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Old 03-10-2011, 09:55 PM   #5
 
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Hey guys. Sorry I've been busy with work.

I do use an API Professional liquid test kit. Nitrites and ammonia are zero. I'll have to pull a nitate test but it is generally 10 or less.

The fish are approx 18 silver tip tetras and one bristle nose pleco.

I use Flourish Comprehensive. To be real honest I do not dose regularly. I mess with the tank very little. Even water changes are real infrequent. This could be some of the problem. I don't know. My tap water is quite bad. It's drinkable but the water company here sucks.

Lights are on 8 hrs a day. I did tilt my spray bar down some. I know I had way too much surface disturbance. Fish are still doing ok.

The pet shop recommended Excel @ one cap full which does 60 gallons every other day to see if it helped. He cautioned to watch the Valls as they do not do well with Excel. It clogs their pore-like structure.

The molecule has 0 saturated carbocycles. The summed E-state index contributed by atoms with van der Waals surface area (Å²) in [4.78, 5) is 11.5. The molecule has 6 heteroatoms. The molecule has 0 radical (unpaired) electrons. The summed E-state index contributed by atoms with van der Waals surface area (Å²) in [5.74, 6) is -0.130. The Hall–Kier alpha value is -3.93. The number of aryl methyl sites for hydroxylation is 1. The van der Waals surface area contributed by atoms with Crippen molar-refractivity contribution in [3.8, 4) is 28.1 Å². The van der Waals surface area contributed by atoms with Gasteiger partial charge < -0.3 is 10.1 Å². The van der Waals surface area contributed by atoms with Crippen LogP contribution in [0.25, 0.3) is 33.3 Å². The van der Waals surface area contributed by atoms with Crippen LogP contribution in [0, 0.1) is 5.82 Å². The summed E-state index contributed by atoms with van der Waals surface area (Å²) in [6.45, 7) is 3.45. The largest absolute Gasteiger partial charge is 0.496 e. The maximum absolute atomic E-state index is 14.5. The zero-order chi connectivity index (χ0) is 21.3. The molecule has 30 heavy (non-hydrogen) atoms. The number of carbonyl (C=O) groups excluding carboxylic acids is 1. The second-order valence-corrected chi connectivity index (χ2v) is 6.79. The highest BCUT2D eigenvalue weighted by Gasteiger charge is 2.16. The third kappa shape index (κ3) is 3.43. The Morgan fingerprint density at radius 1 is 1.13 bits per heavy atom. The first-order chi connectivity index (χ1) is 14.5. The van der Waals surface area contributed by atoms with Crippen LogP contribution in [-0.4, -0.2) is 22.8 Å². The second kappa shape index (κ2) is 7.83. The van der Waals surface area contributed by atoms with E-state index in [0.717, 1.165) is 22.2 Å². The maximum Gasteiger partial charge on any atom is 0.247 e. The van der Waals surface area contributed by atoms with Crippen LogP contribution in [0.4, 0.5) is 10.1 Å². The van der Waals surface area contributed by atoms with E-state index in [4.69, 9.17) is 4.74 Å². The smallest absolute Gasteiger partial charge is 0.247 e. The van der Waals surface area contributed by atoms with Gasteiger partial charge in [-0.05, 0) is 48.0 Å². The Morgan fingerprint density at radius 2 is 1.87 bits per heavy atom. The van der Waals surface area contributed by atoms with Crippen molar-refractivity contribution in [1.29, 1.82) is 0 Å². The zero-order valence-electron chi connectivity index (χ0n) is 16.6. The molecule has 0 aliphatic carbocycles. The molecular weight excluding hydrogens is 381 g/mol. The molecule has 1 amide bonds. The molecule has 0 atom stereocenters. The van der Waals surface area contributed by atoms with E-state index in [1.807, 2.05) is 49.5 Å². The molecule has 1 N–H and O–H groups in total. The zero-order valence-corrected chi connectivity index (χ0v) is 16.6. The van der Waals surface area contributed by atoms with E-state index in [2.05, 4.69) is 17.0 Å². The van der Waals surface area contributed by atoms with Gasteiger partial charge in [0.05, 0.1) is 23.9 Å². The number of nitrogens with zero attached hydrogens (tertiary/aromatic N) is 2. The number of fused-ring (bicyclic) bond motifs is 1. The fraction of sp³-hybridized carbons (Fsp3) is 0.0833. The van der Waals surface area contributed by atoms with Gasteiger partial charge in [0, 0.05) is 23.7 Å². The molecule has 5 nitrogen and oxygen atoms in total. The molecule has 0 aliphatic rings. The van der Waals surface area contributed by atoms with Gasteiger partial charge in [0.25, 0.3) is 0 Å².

This is the list of plants I have in it. It is what I bought initially. The Vallisnaria and dwarf grass have spread and the tank is heavily planted compared to when I started it. Very heavy with dwarf grass and Valls.

1 x Anubias Barteri Var. Coffeefolia Pot
1 x Anubias Frazeri
1 x Bacopa Monnieri Pot
3 x Cryptocoryne Petchii
1 x Echinodorus Bleheri (Amazon Sword) Pot
1 x Echinodorus Ozelot 'Green' Pot
1 x Echinodorus Rubin Pot
6 x Sagittaria Subulata (Dwarf)
12 x Vallisneria Spiralis 'Leopard' (Italian Leopard Val)
2 x Zephyranthes Candida (Dwarf Onion) pot
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Old 03-11-2011, 11:55 AM   #6
 
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This information helps, thanks.